The basic concepts of interactive open access publishing and peer review can be easily adjusted to the different needs and capacities of different scientific communities by maintaining or abandoning referee anonymity, shortening, or prolonging the public discussion phase, adding post-peer review commenting and rating tools for readers, making all steps/iterations of peer-review and revision transparent, adding further stages of publication for re-revised manuscripts, establishing feedback loops for editorial quality assurance, etc.

Figure 3 illustrates essential elements and scales of evaluation in an open system of scientific publication and quality assurance based on multi-stage open peer review. While much of the general discussion about reforming scientific quality assurance and evaluation is focused on a distinction of pre- and post-publication processes, the experience and achievements of ACP and EGU show that an integrative approach combining pre- and post-publication elements in a multi-step process of review and publication is most efficient.


Figure 3. Elements and scales of evaluation in an open system of scientific publication and quality assurance based on multi-stage open peer review. Solid and dashed arrows indicate essential and optional processes.

Besides communication and evaluation of scientific results, multi-stage open peer review might also be applicable for efficient evaluation of scientific research proposals in the form of citable discussion papers. Again all involved parties could profit from public documentation, scrutiny, and citability. At first sight, it might appear that the authors of a proposal would run a high risk of “losing” innovative project ideas to the public. In practice, however, they might be better protected from (hidden) plagiarism and obstruction by competitors, and the citable publication might actually help them to claim authorship, precedence, and recognition for their ideas. At the same time, the scientific community and society at large might profit from rapid dissemination of innovative ideas.

Overall, interactive open access publishing and peer review can strongly enhance scientific exchange and quality assurance. The concept has been very successfully applied and extended over the past decade, demonstrating both the scientific benefits and the financial sustainability of open access. It will likely emerge as a best practice model for the future of scientific publishing, and it provides a solid basis for efficient use and augmentation of scientific knowledge in the global information commons (David and Uhlir, 2005). Moreover, public review, discussion, and documentation of the scientific discourse can serve as an example for rational and transparent procedures of settling complex questions, problems, and disputes. It is a model for further development of the structures, mechanisms, and processes of communication and decision making in society and politics in line with the principles of critical rationalism and open societies.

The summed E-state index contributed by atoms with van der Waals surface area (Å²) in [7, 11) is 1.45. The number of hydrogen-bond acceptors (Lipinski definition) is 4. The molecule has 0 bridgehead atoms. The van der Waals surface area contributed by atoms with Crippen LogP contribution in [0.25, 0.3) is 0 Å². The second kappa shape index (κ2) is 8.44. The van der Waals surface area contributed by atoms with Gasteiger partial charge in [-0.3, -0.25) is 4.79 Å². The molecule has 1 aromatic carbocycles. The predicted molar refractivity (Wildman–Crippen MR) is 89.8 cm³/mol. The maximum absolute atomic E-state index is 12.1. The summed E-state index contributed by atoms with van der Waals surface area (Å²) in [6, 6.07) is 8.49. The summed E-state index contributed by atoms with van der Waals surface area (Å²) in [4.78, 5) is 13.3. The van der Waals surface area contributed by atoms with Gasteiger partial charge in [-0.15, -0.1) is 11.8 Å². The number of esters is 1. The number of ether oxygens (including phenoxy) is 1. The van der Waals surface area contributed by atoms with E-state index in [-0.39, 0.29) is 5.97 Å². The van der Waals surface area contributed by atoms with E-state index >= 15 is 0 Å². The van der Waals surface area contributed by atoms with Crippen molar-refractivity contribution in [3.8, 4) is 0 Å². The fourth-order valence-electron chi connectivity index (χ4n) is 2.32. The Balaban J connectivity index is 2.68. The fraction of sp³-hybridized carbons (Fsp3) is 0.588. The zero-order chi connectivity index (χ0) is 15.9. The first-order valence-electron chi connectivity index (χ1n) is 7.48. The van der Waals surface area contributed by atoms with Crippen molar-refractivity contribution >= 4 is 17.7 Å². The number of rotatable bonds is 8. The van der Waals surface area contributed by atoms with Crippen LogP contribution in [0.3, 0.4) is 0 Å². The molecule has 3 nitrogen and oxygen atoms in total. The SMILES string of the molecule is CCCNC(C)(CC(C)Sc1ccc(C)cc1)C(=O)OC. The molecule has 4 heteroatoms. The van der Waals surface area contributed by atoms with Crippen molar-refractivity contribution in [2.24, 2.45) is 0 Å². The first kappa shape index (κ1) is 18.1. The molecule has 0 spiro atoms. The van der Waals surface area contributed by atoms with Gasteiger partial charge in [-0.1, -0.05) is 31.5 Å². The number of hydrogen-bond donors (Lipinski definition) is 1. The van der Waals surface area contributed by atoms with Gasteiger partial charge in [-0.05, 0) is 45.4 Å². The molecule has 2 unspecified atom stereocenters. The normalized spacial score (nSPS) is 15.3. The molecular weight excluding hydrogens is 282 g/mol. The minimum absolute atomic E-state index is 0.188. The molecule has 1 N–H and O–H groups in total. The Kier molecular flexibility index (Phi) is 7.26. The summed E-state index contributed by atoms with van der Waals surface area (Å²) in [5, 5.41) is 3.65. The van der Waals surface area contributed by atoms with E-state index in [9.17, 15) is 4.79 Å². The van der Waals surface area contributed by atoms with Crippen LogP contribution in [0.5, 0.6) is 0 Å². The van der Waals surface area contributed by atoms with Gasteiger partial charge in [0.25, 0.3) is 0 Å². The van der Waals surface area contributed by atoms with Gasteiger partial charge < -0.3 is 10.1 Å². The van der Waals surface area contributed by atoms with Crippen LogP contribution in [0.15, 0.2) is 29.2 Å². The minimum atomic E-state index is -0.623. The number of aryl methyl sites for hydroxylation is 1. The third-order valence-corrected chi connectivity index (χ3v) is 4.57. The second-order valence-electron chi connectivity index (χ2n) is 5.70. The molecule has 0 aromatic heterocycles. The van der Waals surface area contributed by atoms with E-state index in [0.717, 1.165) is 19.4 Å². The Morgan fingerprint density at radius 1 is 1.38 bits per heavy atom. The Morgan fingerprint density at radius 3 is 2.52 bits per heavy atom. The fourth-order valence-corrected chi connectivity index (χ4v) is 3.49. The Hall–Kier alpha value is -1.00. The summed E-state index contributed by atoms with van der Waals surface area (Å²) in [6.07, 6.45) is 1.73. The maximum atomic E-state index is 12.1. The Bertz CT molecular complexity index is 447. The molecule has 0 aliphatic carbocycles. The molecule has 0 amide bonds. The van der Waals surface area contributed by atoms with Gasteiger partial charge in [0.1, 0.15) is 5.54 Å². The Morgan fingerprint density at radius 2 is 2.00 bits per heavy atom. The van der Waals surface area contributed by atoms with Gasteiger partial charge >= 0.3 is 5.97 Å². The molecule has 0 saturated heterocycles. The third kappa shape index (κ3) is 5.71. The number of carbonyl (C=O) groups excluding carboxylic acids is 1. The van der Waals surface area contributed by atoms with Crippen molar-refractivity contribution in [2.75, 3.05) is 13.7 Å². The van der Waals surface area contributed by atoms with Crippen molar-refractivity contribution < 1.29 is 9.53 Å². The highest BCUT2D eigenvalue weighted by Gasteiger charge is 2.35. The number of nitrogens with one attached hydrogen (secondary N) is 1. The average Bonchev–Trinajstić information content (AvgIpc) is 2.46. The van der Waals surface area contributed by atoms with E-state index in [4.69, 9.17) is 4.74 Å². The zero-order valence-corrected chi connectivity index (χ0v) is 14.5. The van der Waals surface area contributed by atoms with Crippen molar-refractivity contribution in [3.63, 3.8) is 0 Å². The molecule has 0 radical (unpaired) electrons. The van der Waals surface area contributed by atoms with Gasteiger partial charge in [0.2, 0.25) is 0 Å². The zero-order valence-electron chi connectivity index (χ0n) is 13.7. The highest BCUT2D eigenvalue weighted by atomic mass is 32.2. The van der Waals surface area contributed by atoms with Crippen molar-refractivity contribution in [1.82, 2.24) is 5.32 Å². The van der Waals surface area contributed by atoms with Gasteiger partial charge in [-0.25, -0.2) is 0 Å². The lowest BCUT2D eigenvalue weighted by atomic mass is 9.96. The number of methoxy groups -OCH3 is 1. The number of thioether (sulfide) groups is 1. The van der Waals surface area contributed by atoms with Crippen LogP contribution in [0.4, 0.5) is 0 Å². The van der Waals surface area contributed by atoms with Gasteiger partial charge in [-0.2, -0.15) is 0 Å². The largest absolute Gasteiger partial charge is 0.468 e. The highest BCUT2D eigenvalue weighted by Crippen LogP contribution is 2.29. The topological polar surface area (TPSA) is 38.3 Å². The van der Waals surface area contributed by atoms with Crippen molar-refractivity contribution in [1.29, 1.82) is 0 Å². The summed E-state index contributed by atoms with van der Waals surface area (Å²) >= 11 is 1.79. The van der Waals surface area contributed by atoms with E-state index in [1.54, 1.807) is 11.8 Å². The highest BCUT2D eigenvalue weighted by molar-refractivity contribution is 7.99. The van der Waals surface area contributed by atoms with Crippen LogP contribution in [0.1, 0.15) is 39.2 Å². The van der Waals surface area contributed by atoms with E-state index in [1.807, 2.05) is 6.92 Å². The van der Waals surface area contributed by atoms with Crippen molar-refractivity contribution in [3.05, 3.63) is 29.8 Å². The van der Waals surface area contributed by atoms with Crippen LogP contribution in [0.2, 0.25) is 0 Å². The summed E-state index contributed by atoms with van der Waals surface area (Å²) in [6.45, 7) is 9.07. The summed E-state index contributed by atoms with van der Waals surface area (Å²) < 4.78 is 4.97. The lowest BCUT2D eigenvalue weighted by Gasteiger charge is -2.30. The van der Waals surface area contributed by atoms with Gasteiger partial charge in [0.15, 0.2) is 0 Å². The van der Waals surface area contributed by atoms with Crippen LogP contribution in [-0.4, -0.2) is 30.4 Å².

A major limiting factor for the development of innovative scientific publication and evaluation systems is the scarcity of funds specifically dedicated to covering open access publication costs. Nevertheless, more and more funding agencies do provide funds for this purpose, and the success of the EGU/Copernicus as well as other open access publishers shows that many scientists are willing and able to cover the costs of open access publishing via publication fees. Overall, the money required to produce scientific publications in a format that is accessible via the internet is already in circulation. Otherwise, the publishers would not be able to offer online subscriptions. Currently, however, the funds are channeled through a rigid subscription system, which has the consequence that certain publishers can make excessively large profits and that the scientific information remains locked away. If the same amount of money were channeled through a flexible open access funding schemed, the same products (scientific journals and papers) could be produced and made freely available on the internet at the same or lower cost in a proper publishing market rather than the current subscription scheme with oligopoly character.